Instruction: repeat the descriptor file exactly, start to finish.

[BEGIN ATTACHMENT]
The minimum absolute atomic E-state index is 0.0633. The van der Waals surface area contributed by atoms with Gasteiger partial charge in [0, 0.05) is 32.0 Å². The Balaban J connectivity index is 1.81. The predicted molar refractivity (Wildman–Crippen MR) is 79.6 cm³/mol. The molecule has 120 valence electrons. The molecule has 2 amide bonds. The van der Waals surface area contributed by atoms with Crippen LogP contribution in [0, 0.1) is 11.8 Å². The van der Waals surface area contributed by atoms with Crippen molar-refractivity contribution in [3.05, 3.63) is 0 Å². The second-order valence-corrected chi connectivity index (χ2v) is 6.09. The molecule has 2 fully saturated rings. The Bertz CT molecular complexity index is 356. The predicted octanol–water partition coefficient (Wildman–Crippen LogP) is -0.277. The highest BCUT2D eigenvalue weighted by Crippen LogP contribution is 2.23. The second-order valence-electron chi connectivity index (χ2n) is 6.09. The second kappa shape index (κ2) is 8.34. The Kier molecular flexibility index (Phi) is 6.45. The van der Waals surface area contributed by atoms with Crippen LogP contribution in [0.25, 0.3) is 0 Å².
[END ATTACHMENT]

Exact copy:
The minimum absolute atomic E-state index is 0.0633. The van der Waals surface area contributed by atoms with Gasteiger partial charge in [0, 0.05) is 32.0 Å². The Balaban J connectivity index is 1.81. The predicted molar refractivity (Wildman–Crippen MR) is 79.6 cm³/mol. The molecule has 120 valence electrons. The molecule has 2 amide bonds. The van der Waals surface area contributed by atoms with Crippen LogP contribution in [0, 0.1) is 11.8 Å². The van der Waals surface area contributed by atoms with Crippen molar-refractivity contribution in [3.05, 3.63) is 0 Å². The second-order valence-corrected chi connectivity index (χ2v) is 6.09. The molecule has 2 fully saturated rings. The Bertz CT molecular complexity index is 356. The predicted octanol–water partition coefficient (Wildman–Crippen LogP) is -0.277. The highest BCUT2D eigenvalue weighted by Crippen LogP contribution is 2.23. The second-order valence-electron chi connectivity index (χ2n) is 6.09. The second kappa shape index (κ2) is 8.34. The Kier molecular flexibility index (Phi) is 6.45. The van der Waals surface area contributed by atoms with Crippen LogP contribution in [0.25, 0.3) is 0 Å².